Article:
A brave entertainment staffer turns to the unorthodox to cure his cold
As we enter the icy heart of the winter months, Blazers continue to succumb to the perilous symptoms of the common cold. Although many head to the pharmacies to stock up on Ricola and NyQuil, there is a whole universe of alternative remedies that you won't find at CVS.
The first place my quest for an alternative cure brought me was to a 110-year-old cookbook that belonged to my great-great great Aunt. The book offers a wide variety of vintage cures. For a cold, the text offers the following solution: boil two ounces of flax seeds in four quarts of water, strain, add two ounces of rock candy, a cup of honey, and the juice of three lemons. Boil again and drink hot. After a prolonged search for rock candy (Smithsonian museum gift shops carry a whole line of flavors), I began to brew. The finishing product was a yellowish green light syrup with a piercing lemon-honey smell. I poured myself a stiff cup of the piping hot concoction, plugged my nose, and in a few reluctant gulps, drank it down. The nice thing about the taste was that it made the smell seem not so bad. It bangs into your mouth with a pungent twang, with an aftertaste reminiscent of a liquefied citrus scented candle. After I drank my dosage, I felt moderately nauseous for about 12 hours.
The mixture, however, is not without its merits. Flax seeds have long been used to address a wide variety of sicknesses, including some cancers, and have properties that give your immune system a boost. However, the four times daily recommended dosage is a lot for one's stomach to handle, and it may not be practical to brew up a batch every time you sniffle.
Although my first experience with the ancient cookbook was unsuccessful, I refused to give up on the familial artifact, so I picked out another remedy. This time, the book instructed me to dip a piece of flannel in boiling water, sprinkle it with kerosene, and lay it on my chest. Once I had destroyed a perfectly good flannel shirt, I gave the cloth a dunk in the boiling water and gave it a healthy splash of kerosene. I plastered the steaming sheet onto my chest and waited. The steam did provide some sinus relief, but the most noticeable feature of this treatment was the menthol-like fumes thrown off by the kerosene. Although the fumes were sort of soothing, I was, essentially huffing fuel, and determined that this was not the remedy for me.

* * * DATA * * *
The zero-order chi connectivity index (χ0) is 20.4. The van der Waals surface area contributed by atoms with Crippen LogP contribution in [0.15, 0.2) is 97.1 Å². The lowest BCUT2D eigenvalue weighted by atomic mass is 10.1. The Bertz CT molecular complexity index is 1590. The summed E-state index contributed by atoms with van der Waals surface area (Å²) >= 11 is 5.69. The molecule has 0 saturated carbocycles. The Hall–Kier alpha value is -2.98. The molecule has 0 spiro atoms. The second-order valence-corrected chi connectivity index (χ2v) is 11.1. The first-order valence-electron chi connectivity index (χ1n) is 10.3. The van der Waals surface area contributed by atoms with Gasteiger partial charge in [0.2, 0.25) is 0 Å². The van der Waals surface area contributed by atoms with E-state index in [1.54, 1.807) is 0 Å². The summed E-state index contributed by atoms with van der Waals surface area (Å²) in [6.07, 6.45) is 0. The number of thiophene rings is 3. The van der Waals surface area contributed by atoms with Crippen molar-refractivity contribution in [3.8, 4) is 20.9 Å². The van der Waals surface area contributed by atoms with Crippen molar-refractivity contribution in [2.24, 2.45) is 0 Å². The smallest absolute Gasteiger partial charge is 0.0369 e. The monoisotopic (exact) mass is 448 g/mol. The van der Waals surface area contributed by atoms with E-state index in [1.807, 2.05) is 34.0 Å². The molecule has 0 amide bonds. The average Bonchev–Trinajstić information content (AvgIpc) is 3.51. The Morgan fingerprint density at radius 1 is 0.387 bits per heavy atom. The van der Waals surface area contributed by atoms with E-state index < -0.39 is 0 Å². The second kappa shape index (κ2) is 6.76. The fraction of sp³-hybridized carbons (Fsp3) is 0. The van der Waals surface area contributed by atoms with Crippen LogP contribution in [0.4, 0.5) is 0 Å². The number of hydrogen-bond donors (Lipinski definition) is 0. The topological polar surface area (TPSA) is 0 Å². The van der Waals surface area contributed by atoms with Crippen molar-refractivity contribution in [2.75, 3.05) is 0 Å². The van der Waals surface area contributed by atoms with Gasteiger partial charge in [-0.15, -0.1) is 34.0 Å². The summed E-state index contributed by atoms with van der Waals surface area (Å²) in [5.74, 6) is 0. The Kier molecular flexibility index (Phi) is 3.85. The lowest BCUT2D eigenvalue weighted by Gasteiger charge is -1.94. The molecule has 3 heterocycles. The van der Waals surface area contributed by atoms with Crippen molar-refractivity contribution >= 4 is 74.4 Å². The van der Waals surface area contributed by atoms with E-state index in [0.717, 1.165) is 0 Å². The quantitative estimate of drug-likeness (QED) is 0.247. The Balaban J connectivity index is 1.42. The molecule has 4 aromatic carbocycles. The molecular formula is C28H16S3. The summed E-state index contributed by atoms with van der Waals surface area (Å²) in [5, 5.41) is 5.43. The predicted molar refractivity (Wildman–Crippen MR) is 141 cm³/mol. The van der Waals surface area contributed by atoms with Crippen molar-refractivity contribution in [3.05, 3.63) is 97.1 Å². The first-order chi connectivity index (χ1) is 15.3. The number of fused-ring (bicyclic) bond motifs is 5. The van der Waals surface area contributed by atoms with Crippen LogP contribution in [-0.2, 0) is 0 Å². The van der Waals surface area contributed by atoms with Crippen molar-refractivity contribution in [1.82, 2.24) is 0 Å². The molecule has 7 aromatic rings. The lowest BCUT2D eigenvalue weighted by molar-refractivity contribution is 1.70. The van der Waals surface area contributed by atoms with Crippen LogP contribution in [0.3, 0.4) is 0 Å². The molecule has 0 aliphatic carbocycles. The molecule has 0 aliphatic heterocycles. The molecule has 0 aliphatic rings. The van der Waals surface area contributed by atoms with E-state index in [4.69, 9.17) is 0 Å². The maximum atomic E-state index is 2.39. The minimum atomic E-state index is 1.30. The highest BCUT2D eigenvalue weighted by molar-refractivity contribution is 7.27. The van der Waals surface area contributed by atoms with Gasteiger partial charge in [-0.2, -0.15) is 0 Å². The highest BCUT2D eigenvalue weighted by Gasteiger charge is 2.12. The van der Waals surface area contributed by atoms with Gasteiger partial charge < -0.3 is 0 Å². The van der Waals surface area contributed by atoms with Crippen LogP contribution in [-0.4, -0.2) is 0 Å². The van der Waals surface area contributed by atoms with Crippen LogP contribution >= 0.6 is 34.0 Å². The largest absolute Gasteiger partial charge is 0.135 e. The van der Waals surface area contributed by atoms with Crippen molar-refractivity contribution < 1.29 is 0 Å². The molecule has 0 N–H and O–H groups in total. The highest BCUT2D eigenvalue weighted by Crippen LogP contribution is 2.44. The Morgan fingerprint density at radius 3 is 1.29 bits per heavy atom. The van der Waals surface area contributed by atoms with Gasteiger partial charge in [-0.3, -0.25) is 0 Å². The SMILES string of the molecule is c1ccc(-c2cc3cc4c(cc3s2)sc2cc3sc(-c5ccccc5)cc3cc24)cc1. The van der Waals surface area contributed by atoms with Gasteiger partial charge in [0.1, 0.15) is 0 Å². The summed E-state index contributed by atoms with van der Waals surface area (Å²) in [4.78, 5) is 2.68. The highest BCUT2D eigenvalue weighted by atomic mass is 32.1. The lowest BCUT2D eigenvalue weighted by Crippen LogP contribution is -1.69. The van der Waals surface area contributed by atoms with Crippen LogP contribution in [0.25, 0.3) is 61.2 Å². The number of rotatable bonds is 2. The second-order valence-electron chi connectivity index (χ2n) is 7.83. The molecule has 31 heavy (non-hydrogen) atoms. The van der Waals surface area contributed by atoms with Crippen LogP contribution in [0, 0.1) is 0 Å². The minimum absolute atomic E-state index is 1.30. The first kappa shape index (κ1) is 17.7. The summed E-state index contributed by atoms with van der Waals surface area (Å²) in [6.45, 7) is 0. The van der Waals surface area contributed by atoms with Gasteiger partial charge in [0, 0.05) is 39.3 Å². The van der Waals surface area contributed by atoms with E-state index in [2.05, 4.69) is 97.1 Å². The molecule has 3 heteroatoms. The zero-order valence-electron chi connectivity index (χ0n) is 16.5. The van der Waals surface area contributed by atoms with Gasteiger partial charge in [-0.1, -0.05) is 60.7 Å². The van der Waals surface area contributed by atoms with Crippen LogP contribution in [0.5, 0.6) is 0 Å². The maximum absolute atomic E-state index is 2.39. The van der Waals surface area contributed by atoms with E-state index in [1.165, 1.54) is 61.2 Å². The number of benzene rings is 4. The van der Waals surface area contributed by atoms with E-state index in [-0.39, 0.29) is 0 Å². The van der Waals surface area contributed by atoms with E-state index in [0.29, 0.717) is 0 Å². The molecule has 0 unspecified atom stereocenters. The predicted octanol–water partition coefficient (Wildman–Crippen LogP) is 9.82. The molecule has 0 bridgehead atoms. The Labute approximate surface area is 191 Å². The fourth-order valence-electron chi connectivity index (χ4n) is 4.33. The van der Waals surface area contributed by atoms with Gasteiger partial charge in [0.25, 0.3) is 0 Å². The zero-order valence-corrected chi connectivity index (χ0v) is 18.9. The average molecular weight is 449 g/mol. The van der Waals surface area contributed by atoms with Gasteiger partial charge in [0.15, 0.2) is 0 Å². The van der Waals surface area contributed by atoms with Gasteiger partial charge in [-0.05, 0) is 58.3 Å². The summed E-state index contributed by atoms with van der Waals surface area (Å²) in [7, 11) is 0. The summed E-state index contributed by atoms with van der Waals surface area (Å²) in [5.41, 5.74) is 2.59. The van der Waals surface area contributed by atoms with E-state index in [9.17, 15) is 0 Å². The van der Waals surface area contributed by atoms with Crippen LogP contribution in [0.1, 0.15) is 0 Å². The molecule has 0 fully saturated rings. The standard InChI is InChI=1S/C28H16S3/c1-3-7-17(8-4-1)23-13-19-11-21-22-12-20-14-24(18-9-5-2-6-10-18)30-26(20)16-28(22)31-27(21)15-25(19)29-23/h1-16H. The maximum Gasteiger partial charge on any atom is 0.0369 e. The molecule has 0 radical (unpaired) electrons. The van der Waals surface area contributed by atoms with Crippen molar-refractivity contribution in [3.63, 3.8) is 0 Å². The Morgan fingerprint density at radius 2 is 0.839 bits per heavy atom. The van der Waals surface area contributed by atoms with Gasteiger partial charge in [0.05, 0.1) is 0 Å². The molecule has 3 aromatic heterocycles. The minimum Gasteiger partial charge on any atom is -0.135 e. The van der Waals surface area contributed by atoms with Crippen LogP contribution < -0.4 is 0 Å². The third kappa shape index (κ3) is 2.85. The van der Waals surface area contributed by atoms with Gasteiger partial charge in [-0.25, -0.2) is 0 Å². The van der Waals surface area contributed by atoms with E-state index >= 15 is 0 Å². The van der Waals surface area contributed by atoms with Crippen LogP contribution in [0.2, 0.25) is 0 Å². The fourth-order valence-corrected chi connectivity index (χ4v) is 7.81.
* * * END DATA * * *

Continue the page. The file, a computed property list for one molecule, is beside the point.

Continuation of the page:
I found my final remedy while perusing the expansive world of health blogs. My next experiment is commonly referred to as the "cold sock treatment.” This consists of soaking my feet in hot water for a while, drying them off, quickly putting on a pair of cold socks that have been soaked in ice water and then wearing them to bed. Although I do not usually take medical advice from people named "herbmonk," the treatment had some credible backing. According to many health care professionals, this treatment causes the blood to rush to your feet in order to warm them. The increase in circulation is supposed to improve congestion in your chest, while also warming you up and aiding your immune system. So before I went to bed, I poured my self a large bowl of boiling water and froze myself a fresh pair of socks. After sufficiently scalding my feet, I slid on my frigid socks and went to bed. While tucked into bed, I started to feel a distinct pulsing in my feet. I than started to feel waves of heat wash over me, and assumed that I was witnessing the miracle remedy promised to me. Visions of my blood coursing through my veins and vanquishing my cold filled my head. Eventually though, the heat was too much, the dampness got uncomfortable and I went to bed sockless and cureless.
Fighting off a cold can be incredibly frustrating and sometimes the usual remedies just don't cut it. Although unconventional remedies may seem necessary in these times of desperation, it may be best to stick with a warm blanket, a box of tissues and a hot bowl of soup.
Peter McNally. More »